Upcoming shows: Bravo’s Top Designer, WE’s Unwrapping Macy’s, BET’s Next Level: Vince Young and Christies Committed, and Spike’s Bullrun

In the past few we weeks, both at the critics’ press tour and elsewhere, a number of new reality series–and a few renewals–were announced by various networks. Highlights of some recently announced upcoming reality series:

  • FOX renewed both So You Think You Can Dance and Hell’s Kitchen for new seasons, both of which will air next summer.
  • NBC has renewed both America’s Got Talent, for a second season, and Last Comic Standing, for a fifth season, according to a press release.
  • Bravo will air Top Designer, a Top Chef-like series that features, well, designers. They “will be put through a series of weekly challenges testing their stamina and creativity. Winner will land enough cash to start his own design firm and a spot in one of New York’s finest designer showcases,” Variety reports. The show is being produced not by the producers of Project Runway, like Top Chef, but instead by Stone & Co.
  • The Women’s Entertainment Network will air Unwrapping Macy’s in September, an eight-episode, 30-minute reality show about the department store. The New York Times reports that “[r]ather than featuring grumbling customers, as the A&E show ‘Airline’ did in its portrayal of Southwest Airlines, ‘Unwrapping Macy’s’ will, for the most part, depict the daily lives of employees.” It debuts Sept. 30 at 10 p.m. ET.
  • BET is planning a couple of new reality series. Next Level: Vince Young “will chronicle former Texas quarterback Vince Young’s journey from the collegiate to the pro ranks,” the network said in a press release. It starts October 4. Christies Committed is a “show based on the life of NBA star Doug Christie and his wife Jackie.”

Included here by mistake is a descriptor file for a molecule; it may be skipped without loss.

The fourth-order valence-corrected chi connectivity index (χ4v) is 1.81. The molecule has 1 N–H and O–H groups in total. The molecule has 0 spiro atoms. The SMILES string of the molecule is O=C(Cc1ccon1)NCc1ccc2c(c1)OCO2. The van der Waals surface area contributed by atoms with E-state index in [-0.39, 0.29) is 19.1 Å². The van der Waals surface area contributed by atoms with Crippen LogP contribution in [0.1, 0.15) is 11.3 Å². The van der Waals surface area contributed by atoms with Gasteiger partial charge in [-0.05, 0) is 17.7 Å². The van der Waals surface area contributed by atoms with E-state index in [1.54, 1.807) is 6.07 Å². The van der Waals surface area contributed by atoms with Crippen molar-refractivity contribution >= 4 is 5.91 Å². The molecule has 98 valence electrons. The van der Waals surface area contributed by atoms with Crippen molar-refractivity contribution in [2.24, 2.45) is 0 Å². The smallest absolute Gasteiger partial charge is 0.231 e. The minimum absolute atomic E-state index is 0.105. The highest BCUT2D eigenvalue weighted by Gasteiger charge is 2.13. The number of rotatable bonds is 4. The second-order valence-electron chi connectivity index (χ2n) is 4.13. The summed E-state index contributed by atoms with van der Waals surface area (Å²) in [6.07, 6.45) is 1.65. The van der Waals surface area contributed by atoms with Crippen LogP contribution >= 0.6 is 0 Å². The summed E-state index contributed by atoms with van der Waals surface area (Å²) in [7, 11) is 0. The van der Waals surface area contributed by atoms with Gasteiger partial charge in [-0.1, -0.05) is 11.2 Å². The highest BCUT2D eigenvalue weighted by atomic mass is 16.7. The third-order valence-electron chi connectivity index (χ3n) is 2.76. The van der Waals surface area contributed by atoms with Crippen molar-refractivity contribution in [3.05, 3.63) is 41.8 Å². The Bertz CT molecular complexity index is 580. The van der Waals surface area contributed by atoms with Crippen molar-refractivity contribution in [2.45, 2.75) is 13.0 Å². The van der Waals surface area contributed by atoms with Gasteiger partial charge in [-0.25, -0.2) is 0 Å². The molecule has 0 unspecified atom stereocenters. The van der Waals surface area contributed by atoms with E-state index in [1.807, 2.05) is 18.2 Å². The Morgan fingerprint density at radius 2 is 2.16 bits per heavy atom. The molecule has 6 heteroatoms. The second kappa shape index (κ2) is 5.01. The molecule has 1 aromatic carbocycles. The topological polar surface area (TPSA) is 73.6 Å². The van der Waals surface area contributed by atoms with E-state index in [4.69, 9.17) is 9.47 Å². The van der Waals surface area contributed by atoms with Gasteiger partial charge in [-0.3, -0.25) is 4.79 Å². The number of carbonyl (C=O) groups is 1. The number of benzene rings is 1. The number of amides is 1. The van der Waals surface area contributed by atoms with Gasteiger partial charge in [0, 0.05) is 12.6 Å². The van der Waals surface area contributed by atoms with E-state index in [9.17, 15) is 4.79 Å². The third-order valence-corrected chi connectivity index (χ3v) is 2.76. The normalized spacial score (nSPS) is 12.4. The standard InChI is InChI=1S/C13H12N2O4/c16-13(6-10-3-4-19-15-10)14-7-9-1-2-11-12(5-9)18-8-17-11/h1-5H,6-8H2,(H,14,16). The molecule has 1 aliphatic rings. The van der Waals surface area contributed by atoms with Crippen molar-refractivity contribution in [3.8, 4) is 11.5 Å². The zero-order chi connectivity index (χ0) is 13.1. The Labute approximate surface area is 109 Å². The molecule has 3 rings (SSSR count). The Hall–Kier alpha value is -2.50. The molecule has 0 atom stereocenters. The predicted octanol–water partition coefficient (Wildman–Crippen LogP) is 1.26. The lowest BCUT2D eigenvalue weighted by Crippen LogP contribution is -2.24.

• Spike has ordered Bullrun, in which “amateur drivers will compete in a series of driving challenges out on the open road, Variety reports.
  • Los Angeles County Sheriff’s will be part of two reality shows that have yet to be sold to a network. The Academy “would follow a number of cadets through training,” and The Assignment “would film the daily activities of deputies,” according to the AP. That is, they will if 44 Blue Productions can find an interested network now that the county has given approval. If sold, LA County will get “5 percent of the license fees once the shows are sold to a network. License fees range from $500,000 to $3 million,” the AP reports.

The Sing-Off loses its star

Ben Folds

NBC's super-fun December a capella singing competition The Sing-Off is returning, but without its star judge, Ben Folds, and only as a two-hour special. Those are really depressing changes for a series that proved itself to be a super-fun show when it returned last December.


A film director talks about becoming a reality TV character

Anna Martemucci

What is it like to have your life turned into reality TV? Director Anna Martemucci, one of the two directors featured on Starz' exceptional reality series, talks about that, the competition, and her collaboration with her husband and brother-in-law.

Plus: How the show's producers tried to keep the $250,000 competition fair.

about the writer

Andy Dehnart is a journalist who has covered reality television for more than 15 years and created reality blurred in 2000. A member of the Television Critics Association, his writing and criticism about television, culture, and media has appeared on NPR and in Playboy, Buzzfeed, and many other publications. Andy, 36, also directs the journalism program at Stetson University in Florida, where he teaches creative nonfiction and journalism. He has an M.F.A. in nonfiction writing and literature from Bennington College. More about reality blurred and Andy.